When you choose to buy a property – when you have decided to take the step and climb up the property ladder – there are a lot of issues to take care of. One of the most important tasks on your long list will be to have a property survey accomplished. Not only does this benefit you (as a buyer) directly, chances are you’ll need to have it done to meet mortgage lender requirements.
However, there are different kinds of property surveys out there, each with their own advantages (and their own price tags, as well). So why are there so many kinds, and what are the differences, anyway? Here’s an in-depth look at the main differences between a homebuyers’ report and a building survey.
The homebuyers’ report
The homebuyer report is the simplest survey you can have done – it’s the cheapest, and tends to cost about £250. This is usually the report your mortgage lender will want to see.
The format of the report is very straightforward, with an easy to understand ‘traffic light’ rating of several areas of the property. The survey takes relatively little time as well. A surveyor will visit the property and make a visual inspection of the building. The report should include notes on the condition of the property, guidance for legal advisors, the market valuation, and some highlights in case there are areas of concern.
The building survey
The building survey is in a league of its own; it is the most comprehensive survey you can get. It is important to get this kind of survey done when you know the building is not new, or if you suspect there may be some issues not immediately visible to the naked eye.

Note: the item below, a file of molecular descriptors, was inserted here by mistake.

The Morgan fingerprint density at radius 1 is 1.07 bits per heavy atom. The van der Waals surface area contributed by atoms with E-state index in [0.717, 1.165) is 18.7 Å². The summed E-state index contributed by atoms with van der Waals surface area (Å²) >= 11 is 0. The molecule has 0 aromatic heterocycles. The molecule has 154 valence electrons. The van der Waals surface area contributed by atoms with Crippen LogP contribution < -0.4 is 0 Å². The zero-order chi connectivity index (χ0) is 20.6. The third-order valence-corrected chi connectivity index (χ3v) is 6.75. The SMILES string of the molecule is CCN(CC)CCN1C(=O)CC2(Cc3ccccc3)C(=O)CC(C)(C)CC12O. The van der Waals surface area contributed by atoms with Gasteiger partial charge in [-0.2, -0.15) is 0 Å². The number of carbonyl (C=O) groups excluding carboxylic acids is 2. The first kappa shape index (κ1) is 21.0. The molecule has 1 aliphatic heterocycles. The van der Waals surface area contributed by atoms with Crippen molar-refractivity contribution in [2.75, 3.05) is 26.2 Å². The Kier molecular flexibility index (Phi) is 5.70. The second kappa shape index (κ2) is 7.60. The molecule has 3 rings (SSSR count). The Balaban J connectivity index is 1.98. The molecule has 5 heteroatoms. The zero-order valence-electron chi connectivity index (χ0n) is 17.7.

Apart from the valuation, the building survey includes all the elements from the homebuyer report – and a whole lot more. It goes into a lot more detail when it comes to the inspection (hence, it takes more time and costs more money), after which you receive an in-depth report on the condition of the property. The report will include defects, problem areas, and suggestions for improvements.
So, which should you choose? The homebuyer report is convenient and cheaper, and is suitable if you are fairly confident that the house is in good condition (when it is new or has been built fairly recently), and is built with conventional materials. The building survey is more appropriate if you want a detailed report, if the house is fairly old, has a non-conventional design, or you are planning to do some remodelling. Both kinds of surveys have their own advantages, but if you want to be thorough, the building survey is the way to go, as confirmed by an expert building surveyor from Chekes.